It is certainly fair to read Maxine’s power as an analogy to fame and its addicting quality for both the fan and the object of affection. Maxine awakens in a world with more admirers than she ever likely saw in life. If fame could be quantified and turned into a magical power, then spirits such as Marilyn Monroe, Charlie Chaplin, and so many others would find themselves “supercharged” by the decades of adoration. Maxine awakens into a world where she can access that energy, and perhaps not surprising, becoming overwhelmed by it. Being caught in these forces, I think, makes Maxine a tragic character.

The idea that objects can be special and have a “soul” if you will, such as a movie star’s rent-check, plays an important role in Haunting Obsession. Where did you derive inspiration for this concept? Are you a collector?

I am a collector, to a point. However, when it comes to the rent check, I side with Loretta. The real-life inspiration came from my seeing exactly that sort of personal check-as-autograph at a souvenir shop. Yes, it was Marilyn’s and it was written to pay a utility of some sort. I suppose I was a bit naïve at the time but the whole thing creeped me out. It was clearly after she had become famous. I remember the address and phone number, still legible, and the account number. I thought it an incredible invasion of privacy. On the other hand she was, after all, long dead. So where was the harm?

But the more appalling idea to me is that this wasn’t a photo signed to a fan. It wasn’t from a public appearance. It was a necessary component to do what we all do as good citizens: pay your bills. And when she signed it, she not only had money TAKEN from her account, but someone else decades later would make money off that check. Also, that check was out there for everyone to see exactly what she paid for that particular utility on that particular date. I mean, what if it wasn’t a utility but written to her psychiatrist, or a credit card bill after a shopping spree? If I were a ghost, I’d die of embarrassment. 😊  So while I found that it crossed a line, I wanted to write about someone who had no problem with it, and how this act raised the ghost to object to being treated that way.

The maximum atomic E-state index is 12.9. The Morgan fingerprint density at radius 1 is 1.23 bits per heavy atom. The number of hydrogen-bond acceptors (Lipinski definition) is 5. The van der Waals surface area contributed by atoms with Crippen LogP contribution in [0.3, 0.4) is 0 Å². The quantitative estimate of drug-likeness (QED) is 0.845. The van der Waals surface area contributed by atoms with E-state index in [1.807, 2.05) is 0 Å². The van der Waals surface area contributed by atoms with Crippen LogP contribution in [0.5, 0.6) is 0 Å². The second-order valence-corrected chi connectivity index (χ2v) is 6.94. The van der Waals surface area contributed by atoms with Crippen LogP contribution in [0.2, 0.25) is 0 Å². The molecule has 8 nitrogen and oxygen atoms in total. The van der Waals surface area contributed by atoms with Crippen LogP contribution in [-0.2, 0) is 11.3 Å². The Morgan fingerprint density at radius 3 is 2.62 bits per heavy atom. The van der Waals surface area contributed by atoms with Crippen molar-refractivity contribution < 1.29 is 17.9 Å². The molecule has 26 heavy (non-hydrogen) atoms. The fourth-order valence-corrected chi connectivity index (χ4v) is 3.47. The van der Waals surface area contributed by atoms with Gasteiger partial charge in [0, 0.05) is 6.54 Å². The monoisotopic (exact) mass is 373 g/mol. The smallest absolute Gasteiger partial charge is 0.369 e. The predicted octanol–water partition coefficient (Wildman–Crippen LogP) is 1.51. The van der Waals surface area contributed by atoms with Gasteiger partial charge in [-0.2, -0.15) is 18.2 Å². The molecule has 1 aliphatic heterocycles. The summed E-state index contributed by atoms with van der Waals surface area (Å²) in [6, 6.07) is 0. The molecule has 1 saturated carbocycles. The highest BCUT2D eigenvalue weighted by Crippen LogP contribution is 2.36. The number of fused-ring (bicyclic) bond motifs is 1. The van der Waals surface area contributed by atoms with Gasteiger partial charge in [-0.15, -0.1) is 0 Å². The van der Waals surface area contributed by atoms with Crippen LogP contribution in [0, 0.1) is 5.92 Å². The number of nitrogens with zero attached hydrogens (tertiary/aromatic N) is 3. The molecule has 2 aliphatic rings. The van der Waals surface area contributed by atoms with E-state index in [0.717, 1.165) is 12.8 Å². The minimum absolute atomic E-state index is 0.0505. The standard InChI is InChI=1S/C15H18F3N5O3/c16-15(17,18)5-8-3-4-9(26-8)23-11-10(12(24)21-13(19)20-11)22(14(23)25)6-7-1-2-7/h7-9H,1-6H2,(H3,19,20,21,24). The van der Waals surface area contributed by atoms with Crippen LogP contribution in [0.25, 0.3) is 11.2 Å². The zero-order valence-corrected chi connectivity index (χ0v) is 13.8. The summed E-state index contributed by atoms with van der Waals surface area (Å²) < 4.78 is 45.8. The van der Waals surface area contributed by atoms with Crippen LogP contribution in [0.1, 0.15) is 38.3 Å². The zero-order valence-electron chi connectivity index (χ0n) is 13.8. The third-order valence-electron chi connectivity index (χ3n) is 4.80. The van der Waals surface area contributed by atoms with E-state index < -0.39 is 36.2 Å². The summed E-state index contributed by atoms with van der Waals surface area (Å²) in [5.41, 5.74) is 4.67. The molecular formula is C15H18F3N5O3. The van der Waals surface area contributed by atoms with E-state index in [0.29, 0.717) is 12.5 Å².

Several years later I was coaxed by Rodney Carlstrom (a friend of SSP) to draft a flash fiction about it. The original idea was, Daryl buys the picture, ghost appears. The end. That grew into a short story that grew into the novella that became MY obsession for four months and became Haunting Obsession.

Did you consciously weave science-fiction style elements into this supernatural tale? Is this something your writing often features?

 It wasn’t intentional, but I’m not surprised when people say this, as I do love SF.

If this novella had a soundtrack, what would it be?

Well, I would have to include “I Want to be Loved By You” in that. If you have not had a chance to see the book trailer, keyboardist and friend Jan Pulsford did a great arrangement of that and her own composition Rezonatta for it: https://www.youtube.com/watch?v=8Cj93xKP2H8

As I recall, I mention Katy Perry’s ET as Loretta’s ring tone, which says a lot about her. Since the book came out, I was struck by how much Taylor Swift’s Blank Space seems to echo what being under Maxine’s spell might be like. While it was not an intentional choice, the fact that Loretta Lynn performed Stand by Your Man has been pointed out to me. They say never deny an interpretation, lol😊

Any chance for a sequel, or will your fiction feature any of these characters in the future? Will Maxine Marie rise again?

This story introduced readers to Rebecca Burton, she is an ongoing character in several short stories (some of which are now in Darkness with a Chance of Whimsy) and in Virtual Blue. Since the book was released, Maxine frequently appears in my blogs as a sort of mascot. She’s my cryptkeeper, my foil, we’ve made some great comedy together. As a marketing tool, Maxine is an endless fount of inspiration. But as far as an official sequel, or ever appearing in another book I have no such plans.